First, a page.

This was one of my biggest highlights of the two week tour of China that I just led: visiting the Chengdu giant panda base.
But I was pleasantly surprised to find there are a lot more things to do in Chengdu after you’ve seen these cute, cuddly bears.
Read on and check out my photos below of the quirky things that happen in People’s Park and the incredible Changing Faces show we went to. I reckon you’d want to stay about two nights in Chengdu.
But seeing the beautiful giant panda is what most people travel to Chengdu for.
One of my first questions I has was, can I hold the panda? I guess I’d seen so many pics of people in there with them I thought, I want to hold a panda!
The short answer is no you can’t, but the long answer is yes you can if you join the one day panda keeper program at Dujiangyan. You will clean out their houses (of dung and bamboo!), feed them and get a chance for a hug and a selfie.
They just seem so CUTE. They’re probably not cute in the wild, in fact they are definitely not cute in the wild. In their natural habitat they live alone and are very territorial so they fight a lot. They like a lot of space and because of that they are on the brink of extinction thanks to urban sprawl and loss of habitat.
These pandas here in Chengdu are not being bred for release. They’re being bred to keep the species alive and healthy and this is a research facility. However there is another panda breeding facility north of here where they are being bred for release, albeit with very slow results.
So I put my “hate of animals in captivity” attitude to one side, and understood that the main reason for the Chengdu Research Base of Giant Panda Breeding, a sanctuary and breeding programme, is to save the species.
It opened in 1987 with six giant pandas rescued from the wild. By 2008 it had had 124 panda births and the captive population had grown to 83. In 2019, nine panda cubs were born with 100% survival.
Check out my video highlights of the pandas below!
Actually the world’s lightest panda weighed just 42.8 grams at birth and the world’s heaviest was born in 2019 weighing 200 gm.
In 2018, they had 18 panda cubs born here. The conservation efforts have taken about 30 years as researchers have tried, and some would say succeeded, to manage the giant panda breeding problems.
But the reason I say these ones will never be released is because of the ways researchers try and encourage them to interact and to remain active. They do things like hide biscuits in hard to reach places and put out frozen fruit so the pandas have to handle them to thaw them. Like that’s REALLY similar to real panda life!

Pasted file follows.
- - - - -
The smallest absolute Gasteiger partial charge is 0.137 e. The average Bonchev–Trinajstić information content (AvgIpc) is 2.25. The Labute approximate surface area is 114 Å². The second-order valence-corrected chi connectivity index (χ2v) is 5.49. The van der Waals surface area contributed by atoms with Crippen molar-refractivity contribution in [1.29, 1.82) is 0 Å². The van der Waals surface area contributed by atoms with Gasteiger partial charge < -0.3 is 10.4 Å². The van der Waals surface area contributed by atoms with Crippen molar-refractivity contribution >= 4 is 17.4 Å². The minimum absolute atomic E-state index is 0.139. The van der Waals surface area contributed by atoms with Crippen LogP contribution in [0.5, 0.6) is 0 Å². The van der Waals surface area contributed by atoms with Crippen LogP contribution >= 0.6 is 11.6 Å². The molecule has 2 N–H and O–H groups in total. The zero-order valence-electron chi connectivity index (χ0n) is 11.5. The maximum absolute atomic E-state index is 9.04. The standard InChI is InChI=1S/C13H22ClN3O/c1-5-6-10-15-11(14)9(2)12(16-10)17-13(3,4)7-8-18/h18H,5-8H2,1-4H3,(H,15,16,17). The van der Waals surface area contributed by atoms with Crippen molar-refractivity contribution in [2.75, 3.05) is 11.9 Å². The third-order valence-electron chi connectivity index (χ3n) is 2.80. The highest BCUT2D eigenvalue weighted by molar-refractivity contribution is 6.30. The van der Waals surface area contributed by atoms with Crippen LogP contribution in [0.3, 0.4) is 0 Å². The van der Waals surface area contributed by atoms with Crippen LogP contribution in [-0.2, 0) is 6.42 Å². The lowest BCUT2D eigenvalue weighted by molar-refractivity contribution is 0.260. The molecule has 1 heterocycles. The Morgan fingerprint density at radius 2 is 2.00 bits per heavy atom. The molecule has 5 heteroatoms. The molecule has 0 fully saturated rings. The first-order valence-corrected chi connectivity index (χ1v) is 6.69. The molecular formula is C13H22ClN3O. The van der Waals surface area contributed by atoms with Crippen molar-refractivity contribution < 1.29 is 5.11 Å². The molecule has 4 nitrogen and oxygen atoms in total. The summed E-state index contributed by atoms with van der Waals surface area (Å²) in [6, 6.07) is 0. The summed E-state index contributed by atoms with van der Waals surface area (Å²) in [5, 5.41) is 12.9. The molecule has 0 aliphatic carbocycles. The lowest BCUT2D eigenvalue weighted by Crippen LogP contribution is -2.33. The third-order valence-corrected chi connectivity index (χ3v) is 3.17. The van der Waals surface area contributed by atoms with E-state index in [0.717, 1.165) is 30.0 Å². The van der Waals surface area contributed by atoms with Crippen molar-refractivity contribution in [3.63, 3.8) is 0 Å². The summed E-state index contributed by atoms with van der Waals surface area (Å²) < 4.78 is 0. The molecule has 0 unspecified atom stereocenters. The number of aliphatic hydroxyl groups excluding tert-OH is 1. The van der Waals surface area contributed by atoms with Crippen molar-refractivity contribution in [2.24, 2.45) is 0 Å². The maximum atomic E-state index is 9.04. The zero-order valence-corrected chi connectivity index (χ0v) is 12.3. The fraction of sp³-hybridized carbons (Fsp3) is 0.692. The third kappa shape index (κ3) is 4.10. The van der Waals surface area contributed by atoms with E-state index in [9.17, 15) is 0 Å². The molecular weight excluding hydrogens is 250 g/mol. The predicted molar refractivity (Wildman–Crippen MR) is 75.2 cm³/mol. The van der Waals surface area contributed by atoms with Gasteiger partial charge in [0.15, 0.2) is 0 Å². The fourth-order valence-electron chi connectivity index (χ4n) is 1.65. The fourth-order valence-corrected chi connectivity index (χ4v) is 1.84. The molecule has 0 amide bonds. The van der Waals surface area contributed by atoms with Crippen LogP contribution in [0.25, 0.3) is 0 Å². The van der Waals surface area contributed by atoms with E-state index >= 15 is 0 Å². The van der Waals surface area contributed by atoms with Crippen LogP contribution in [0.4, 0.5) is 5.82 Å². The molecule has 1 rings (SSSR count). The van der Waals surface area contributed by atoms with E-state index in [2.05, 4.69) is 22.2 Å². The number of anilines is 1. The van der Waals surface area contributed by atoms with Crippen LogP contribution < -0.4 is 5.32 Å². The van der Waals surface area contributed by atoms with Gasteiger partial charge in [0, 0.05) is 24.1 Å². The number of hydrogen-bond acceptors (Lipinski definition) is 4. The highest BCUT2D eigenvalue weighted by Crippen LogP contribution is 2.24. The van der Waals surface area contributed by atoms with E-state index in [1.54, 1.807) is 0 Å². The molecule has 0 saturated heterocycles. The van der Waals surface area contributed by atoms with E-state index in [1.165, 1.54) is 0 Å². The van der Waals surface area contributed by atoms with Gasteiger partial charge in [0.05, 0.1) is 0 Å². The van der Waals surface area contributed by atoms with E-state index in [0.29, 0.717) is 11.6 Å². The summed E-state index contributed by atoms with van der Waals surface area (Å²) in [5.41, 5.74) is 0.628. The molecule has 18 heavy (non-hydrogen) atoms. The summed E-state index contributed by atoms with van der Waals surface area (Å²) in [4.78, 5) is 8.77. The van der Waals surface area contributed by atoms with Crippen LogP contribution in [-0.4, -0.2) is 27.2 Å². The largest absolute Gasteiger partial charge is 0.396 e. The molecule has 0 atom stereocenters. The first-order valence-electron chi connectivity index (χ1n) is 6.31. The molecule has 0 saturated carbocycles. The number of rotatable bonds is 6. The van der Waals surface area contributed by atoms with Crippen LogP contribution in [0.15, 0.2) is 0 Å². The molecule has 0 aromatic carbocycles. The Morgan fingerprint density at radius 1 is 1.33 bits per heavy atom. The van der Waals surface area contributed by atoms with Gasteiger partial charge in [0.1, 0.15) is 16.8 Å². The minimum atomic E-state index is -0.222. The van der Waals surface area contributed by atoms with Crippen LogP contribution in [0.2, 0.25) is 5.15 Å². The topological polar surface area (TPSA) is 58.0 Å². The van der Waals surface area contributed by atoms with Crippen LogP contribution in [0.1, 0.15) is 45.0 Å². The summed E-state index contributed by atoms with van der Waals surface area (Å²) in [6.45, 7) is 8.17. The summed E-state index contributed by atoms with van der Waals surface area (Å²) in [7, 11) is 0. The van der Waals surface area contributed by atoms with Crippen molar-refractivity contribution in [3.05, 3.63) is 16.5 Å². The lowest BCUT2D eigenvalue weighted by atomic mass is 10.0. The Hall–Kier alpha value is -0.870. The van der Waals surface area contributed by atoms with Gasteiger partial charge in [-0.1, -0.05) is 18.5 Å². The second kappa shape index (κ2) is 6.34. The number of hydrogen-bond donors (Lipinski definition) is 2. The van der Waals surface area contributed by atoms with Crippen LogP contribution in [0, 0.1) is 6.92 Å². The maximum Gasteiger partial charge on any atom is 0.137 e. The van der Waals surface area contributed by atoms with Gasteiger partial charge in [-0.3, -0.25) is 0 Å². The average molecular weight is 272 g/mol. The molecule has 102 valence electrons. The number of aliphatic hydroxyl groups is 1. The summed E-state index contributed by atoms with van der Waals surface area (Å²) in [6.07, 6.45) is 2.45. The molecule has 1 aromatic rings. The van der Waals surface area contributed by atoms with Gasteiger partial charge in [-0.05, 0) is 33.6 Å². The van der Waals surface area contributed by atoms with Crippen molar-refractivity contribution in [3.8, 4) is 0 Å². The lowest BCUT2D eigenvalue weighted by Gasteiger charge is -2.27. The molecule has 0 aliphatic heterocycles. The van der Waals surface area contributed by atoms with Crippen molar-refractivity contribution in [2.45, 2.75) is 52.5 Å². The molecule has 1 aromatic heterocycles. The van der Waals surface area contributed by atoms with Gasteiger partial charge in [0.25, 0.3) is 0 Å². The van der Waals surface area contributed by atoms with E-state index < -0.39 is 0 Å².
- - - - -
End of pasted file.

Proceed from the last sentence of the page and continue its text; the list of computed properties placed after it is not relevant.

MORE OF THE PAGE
But on the other hand, about 50% of panda births are twins, but the mother only looks after one. Here they swap the cubs in and out so mama will care for them both.
Next we headed to Jinli Street
This is an ancient street filled with vendors selling weird food and souvenirs – and calligraphy pens made from real horse hair!
Next stop was a visit to the People’s Park
What an amazing place! A huge lake sits in the middle where families rowed on boats and people did exercises, danced together, watched a performance, ate and drank tea and even had their ears cleaned. I know, ew!!
This was a fascinating walk along match making strip! The posters you see are dating profiles put up by the parents of the potential mate. Our guide is reading the profile to us. Most were born in the 1980s and 1990s and it’s typical that the kids would not even know their parents were doing this!
It’s pre-internet dating! If someone does have a kid who could be a match, they make contact via the phone number on the profile and then the parents hatch a ruse to get their kids to meet, and never confess to having advertised them. LOL!
Tonight is the Sichuan Opera at Jinjiang Theatre in Chengdu!
We had the opportunity to see the amazing Chinese Changing Faces at this show where we drank tea (and may have smuggled in our own gin and tonic in water bottles!)
Before the face changing finale, we were thoroughly entertained by the incredible costumed and face painted actors and performers. Dancers, singers, a hand puppet with wires and a very clever hand shadow show. I am going to try some of her moves on my bedroom ceiling!
Watch closely at the incredible mask changing performance in the video below. Actors study for years to perfect this art, unique to Sichuan opera, which is considered a national treasure. It is said only 200 people know how to do it, the quick mask change of up to 10 times in 20 seconds all done behind the wave of a hand or part of their clothing.
Here’s a glimpse of the show we went to. Try and see how it’s done!
Where to stay in Chengdu
We stayed at the Holiday Inn Oriental Plaza, which is a really lovely hotel with generous sized rooms and a delicious daily buffet breakfast. The first evening we arrived we wandered down here for a stroll along the river. It was a gorgeous, balmy evening and they love their lighting in China I have found!
We then spent three nights on a Yangtze River cruise out of Chongqing and ended with seeing the massive Three Gorges Dam.
Here are more posts about our brilliant two-week tour of China starting with two nights in Beijing (which I would make three next time), followed by two nights in Xi’an to see the Terracotta Warriors.